When we proceed on a dog bite or other animal injury claim, we proceed both under the statute and under the common law. The common law instruction reads as follows:

"One who keeps or owns an animal which he knows is vicious or dangerous to people is liable to a person injured by the animal unless the injured person did something a reasonable person is likely to know would provoke an attack by the animal or unless the injured person knew of an individual characteristic of the animal and did something which a reasonable person could reasonably expect could provoke an attack by that particular animal or unless the injured person voluntarily exposed himself to injury either knowing the customary nature of the animal or knowing the peculiar nature of a specific animal"

How Long Do You Have Before You Must Take Legal Action?

Generally, the statute of limitations for an animal attack is two years from the date of the occurrence, unless the party attacked and injured is a minor; then it would be two years from the minor's 18th birthday. We advise not to delay when minors are attacked. Claims are generally worth more money when the child is younger, although every circumstance is to be evaluated on its own merits.

Some people ask why such a law exists to protect people from animals. The law exists to make animal owners accountable for what their animals do and to encourage owners to control their animals. In many cases, our attorneys will seek compensation from homeowner's insurance or renter's insurance.

Many people are of the opinion that an animal must bite them to be accountable; however, this opinion is not accurate. Many people are injured from dog attacks from being pushed down or scratched, and in fact, cat scratches can be very harmful and sometimes even deadly.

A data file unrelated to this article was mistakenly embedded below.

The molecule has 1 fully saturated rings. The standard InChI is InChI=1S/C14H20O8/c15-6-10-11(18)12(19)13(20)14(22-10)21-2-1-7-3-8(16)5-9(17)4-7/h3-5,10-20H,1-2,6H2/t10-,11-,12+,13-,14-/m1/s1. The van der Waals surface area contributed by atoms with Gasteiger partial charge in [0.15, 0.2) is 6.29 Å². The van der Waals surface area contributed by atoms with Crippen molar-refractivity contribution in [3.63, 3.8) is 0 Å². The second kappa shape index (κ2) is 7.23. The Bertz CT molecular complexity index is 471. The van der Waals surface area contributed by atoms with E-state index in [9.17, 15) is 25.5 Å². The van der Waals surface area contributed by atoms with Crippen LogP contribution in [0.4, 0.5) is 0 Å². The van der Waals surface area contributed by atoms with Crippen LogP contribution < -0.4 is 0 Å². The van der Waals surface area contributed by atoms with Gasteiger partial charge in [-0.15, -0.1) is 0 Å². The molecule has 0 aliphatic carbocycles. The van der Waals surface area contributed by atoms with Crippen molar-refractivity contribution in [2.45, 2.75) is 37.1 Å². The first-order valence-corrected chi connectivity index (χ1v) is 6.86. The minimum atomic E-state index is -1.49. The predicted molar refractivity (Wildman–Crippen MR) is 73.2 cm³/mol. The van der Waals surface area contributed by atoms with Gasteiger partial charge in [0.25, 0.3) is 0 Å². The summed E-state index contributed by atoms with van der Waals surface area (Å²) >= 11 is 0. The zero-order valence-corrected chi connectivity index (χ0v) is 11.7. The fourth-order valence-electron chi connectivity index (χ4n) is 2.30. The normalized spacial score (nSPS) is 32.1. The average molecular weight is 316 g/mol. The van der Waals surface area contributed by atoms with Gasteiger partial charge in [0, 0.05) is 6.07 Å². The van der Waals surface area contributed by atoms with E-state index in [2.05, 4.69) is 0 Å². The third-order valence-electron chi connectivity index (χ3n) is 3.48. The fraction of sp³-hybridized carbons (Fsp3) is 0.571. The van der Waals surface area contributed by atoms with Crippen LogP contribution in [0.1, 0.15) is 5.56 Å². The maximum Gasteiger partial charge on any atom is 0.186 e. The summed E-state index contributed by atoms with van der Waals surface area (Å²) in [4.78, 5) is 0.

Will The Animal Be Destroyed If I Sue?

Many people are concerned that if they proceed with a lawsuit against the owner of a dog or other animal that the animal will then be destroyed by the authorities. We have never seen this to be the case, although sometimes dogs that are found to be vicious and which have bitten others are destroyed. A dog can be determined to be a vicious dog if, in fact, it has bitten more than one person, and the bites were unprovoked.

We have had many cases where children have been scarred for life as a result of animal attacks and, in consequence, we firmly believe that animal owners must be accountable for their animals.

Illinois law has held that violation of a local ordinance may constitute a valid cause of action in a personal injury case. Therefore, it is not necessary to show that the animal causing the attack or bite was known by the owner to have violent propensities. The actual injury itself without provocation generally suffices to entitle an injured party to damages.

Arlington Heights Cat and Dog Attack Injury Lawyers

The attorneys at Newland & Newland, LLP have handled many cases of cat, dog, and other animal attack cases.  If you have been injured in an unprovoked attack or have questions about suing an animal owner, contact our personal injury attorneys at 847-797-8000. We serve clients throughout the Chicago area, including Arlington Heights, Libertyville, Itasca, Wheeling, Palatine, Schaumburg, and Mount Prospect.